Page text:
Nine patients with chronic, unilateral lesions of the dorso-lateral prefrontal cortex including the frontal eye fields (FEF) made saccades toward contralesional and ipsilesional fields. The saccades were either voluntarily directed in response to arrows in the center of a visual display, or were reflexively summoned by a peripheral visual signal. Saccade latencies were compared to those made by seven neurologic control patients with chronic, unilateral lesions of dorsolateral prefrontal cortex sparing the FEF, and by 13 normal control subjects. In both the normal and neurologic control subjects, reflexive saccades had shorter Latencies than voluntary saccades. In the FEF lesion patients, voluntary saccades had longer latencies toward the contralesional field than toward the ipsilesional field. The opposite pattern was found for reflexive saccades: latencies of saccades to targets in the contralesional field were shorter than saccades summoned to ipsilesional targets. Reflexive saccades toward the ipsilesional field had abnormally prolonged latencies; they were comparable to the latencies observed for voluntary Saccades. The effect of FEF lesions on saccacles contrasted with those observed in a second experiment requiring a key press response: FEF lesion patients were slower in making key press responses to signals detected in the contralesional field. To assess covert attention and preparatory set the effects of precues providing advance information were measured in both saccade and key press experiments. Neither patient group showed any deficiency in using precues to shift attention or to prepare saccades.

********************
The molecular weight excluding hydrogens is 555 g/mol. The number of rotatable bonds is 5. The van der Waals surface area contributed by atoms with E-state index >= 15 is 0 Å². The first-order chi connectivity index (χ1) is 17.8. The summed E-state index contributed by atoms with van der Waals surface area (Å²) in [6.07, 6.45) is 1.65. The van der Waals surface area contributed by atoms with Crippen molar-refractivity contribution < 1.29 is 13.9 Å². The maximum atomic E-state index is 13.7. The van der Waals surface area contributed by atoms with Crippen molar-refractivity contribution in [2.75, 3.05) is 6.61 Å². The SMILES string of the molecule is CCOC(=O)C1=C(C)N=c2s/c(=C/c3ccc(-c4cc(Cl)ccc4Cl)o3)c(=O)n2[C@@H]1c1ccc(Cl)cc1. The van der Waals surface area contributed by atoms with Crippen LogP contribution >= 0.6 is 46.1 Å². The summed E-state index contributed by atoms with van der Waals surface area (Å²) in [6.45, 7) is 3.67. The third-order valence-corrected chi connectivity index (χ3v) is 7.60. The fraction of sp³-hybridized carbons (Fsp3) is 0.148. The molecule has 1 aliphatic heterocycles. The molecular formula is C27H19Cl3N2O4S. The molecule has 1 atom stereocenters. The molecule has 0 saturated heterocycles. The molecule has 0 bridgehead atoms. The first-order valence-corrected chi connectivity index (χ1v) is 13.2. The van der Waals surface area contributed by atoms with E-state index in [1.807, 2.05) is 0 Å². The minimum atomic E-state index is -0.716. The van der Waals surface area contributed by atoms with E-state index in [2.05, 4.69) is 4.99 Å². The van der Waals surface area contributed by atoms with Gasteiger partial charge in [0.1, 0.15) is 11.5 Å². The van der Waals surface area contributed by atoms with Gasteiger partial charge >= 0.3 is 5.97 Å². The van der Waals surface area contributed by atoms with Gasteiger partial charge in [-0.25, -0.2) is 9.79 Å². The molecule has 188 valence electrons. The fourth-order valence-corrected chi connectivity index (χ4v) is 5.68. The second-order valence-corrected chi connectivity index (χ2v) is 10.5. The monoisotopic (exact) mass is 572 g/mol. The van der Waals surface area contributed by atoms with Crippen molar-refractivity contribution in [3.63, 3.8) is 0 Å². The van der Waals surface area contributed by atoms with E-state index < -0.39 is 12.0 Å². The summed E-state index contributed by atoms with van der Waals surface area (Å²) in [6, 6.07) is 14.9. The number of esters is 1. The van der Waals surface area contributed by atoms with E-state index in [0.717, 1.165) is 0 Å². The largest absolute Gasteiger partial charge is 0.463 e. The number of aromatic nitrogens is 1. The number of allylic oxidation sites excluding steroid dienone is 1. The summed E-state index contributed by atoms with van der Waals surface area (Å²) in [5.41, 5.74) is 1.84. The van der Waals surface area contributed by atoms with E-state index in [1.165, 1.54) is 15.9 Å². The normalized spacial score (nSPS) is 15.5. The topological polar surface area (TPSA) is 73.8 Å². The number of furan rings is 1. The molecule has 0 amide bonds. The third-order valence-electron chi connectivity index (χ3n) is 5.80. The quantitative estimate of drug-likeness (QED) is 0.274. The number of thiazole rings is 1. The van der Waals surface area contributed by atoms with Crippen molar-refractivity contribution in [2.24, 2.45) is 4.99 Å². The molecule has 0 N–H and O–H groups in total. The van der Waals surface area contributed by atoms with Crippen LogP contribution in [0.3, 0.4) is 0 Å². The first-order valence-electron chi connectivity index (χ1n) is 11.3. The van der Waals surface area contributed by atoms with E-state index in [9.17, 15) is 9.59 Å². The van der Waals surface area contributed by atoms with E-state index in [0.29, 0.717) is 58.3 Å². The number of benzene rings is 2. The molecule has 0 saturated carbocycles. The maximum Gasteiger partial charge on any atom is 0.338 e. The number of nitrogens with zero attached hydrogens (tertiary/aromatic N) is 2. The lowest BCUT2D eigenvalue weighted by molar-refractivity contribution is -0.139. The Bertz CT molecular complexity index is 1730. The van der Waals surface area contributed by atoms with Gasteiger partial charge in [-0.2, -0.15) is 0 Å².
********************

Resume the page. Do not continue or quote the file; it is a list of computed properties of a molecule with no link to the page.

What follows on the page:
The FEF facilitates the generation of voluntary saccatles and also inhibits reflexive saccades to exogenous signals. FEF lesions may disinhibit the ipsilesional midbrain which in turn may inhibit the opposite colliculus to slow reflexive saccades toward the ipsilesional field.